• Mining led growth in June with a 14.15 percent expansion as output from new copper mines and others increased
  • Retail and wholesale sales were up 4.1 percent and agriculture increased 8.1 percent.
  • Construction fell 3.15 percent; fishing, 29.6 percent; and manufacturing, 2.89 percent, official data showed

The economy grew by a seasonally adjusted 1.1 percent rate in June from May, when it expanded by just 1.22 percent year-to-year, Inei said.

In 2014, the economy expanded by 2.35 percent, half as fast as in recent years when growth topped five percent. Expectations are that the economy should rebound in the second half of the year on public spending, and should end the year with growth of close to four percent.

According to research from the Florida Chamber Foundation, international business and foreign direct investment account for approximately 17 percent of Florida’s economic activity, and directly support more than one million Florida jobs. With more than 30 million people and one of the strongest economies in South America, there is a strong potential for Florida companies to expand their exports to Peru. Florida currently exports many different types of Florida-origin products to Peru, including industrial and electric machinery, fertilizers, vehicles, civilian aircraft, and medical instruments.

In fact earlier this year, the Florida Chamber of Commerce and the Lima Chamber of Commerce signed a Memorandum of Understanding (MOU) to help promote trade and investment opportunities between Peru and the United States.

 

Learn More:

In order to remain globally competitive, Florida needs to diversity our trading partners and markets to expand and grow Florida trade.  This is a strategy identified in the Florida Chamber Foundation’s most recent Trade and Logistics study. To learn more about how the Florida Chamber is work to build Florida’s international relationships, contact Alice Ancona today at aancona@flchamber.com.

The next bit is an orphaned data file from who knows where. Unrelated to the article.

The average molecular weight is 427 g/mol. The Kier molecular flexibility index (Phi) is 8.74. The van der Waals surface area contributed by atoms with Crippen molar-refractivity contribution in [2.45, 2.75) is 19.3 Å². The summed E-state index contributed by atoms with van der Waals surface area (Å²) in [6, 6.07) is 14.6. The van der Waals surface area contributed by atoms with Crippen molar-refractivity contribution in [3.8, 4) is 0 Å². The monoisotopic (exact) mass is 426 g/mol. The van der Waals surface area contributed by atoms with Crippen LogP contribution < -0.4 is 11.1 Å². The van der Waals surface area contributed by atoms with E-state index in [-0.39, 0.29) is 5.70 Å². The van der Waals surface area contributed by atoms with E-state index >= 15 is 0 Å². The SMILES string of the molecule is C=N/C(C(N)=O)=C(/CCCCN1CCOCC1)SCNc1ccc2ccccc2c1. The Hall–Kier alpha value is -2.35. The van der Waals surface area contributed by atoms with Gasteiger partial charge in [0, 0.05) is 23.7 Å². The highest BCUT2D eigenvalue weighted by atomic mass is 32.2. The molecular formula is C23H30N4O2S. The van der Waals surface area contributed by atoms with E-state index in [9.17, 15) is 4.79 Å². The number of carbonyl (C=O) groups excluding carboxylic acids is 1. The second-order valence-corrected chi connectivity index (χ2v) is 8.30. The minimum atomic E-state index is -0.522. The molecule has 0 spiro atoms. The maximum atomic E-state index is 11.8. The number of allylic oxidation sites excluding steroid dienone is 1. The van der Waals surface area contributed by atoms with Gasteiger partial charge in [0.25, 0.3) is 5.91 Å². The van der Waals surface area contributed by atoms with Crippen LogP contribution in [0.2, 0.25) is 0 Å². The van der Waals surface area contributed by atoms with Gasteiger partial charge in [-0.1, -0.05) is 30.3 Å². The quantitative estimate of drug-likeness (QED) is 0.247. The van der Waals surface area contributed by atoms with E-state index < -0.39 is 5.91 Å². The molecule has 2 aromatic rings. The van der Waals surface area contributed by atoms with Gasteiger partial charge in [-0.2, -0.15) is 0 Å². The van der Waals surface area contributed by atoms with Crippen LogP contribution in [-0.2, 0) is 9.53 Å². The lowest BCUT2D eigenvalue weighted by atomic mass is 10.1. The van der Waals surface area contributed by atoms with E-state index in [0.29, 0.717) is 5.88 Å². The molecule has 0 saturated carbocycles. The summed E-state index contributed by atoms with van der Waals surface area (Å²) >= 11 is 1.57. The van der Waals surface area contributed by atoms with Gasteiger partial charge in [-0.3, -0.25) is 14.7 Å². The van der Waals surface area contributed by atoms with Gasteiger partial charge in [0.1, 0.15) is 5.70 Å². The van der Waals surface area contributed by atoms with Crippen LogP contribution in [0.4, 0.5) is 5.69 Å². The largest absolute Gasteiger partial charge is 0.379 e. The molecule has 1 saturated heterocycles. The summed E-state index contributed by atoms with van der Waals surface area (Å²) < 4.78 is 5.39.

Get Involved:

Two out of three jobs in Florida are created by small businesses. As such, the Florida Chamber continues to work in support of Enterprise Florida’s small business export grants, which help Florida exporters tap into new markets. Get involved in our efforts this upcoming legislative session by contacting Carolyn Johnson at cjohnson@flchamber.com today.

Florida Chamber Outlines Economic Strategies

By KRISTIE CLOUD / FLORIDAN

At a Monday morning seminar in Marianna, the Florida Chamber Foundation talked about strategies that the organization believes are necessary to make this region of the state a hot spot for manufacturing and other job-creating businesses that could “stop the bleeding” as North Florida watches its young people take their talents elsewhere in search of lucrative jobs. They’re trying to make the region a formidable contender on a global economic scale.

The group is taking its message across this sector of the state in a number of seminars like the one held in Marianna. Highlighting some of the observations put forth in “Florida: Made for Trade,” the organization’s Northwest Florida Trade and Logistics Plan, Foundation Executive Vice President Tony Carajal moderated the event.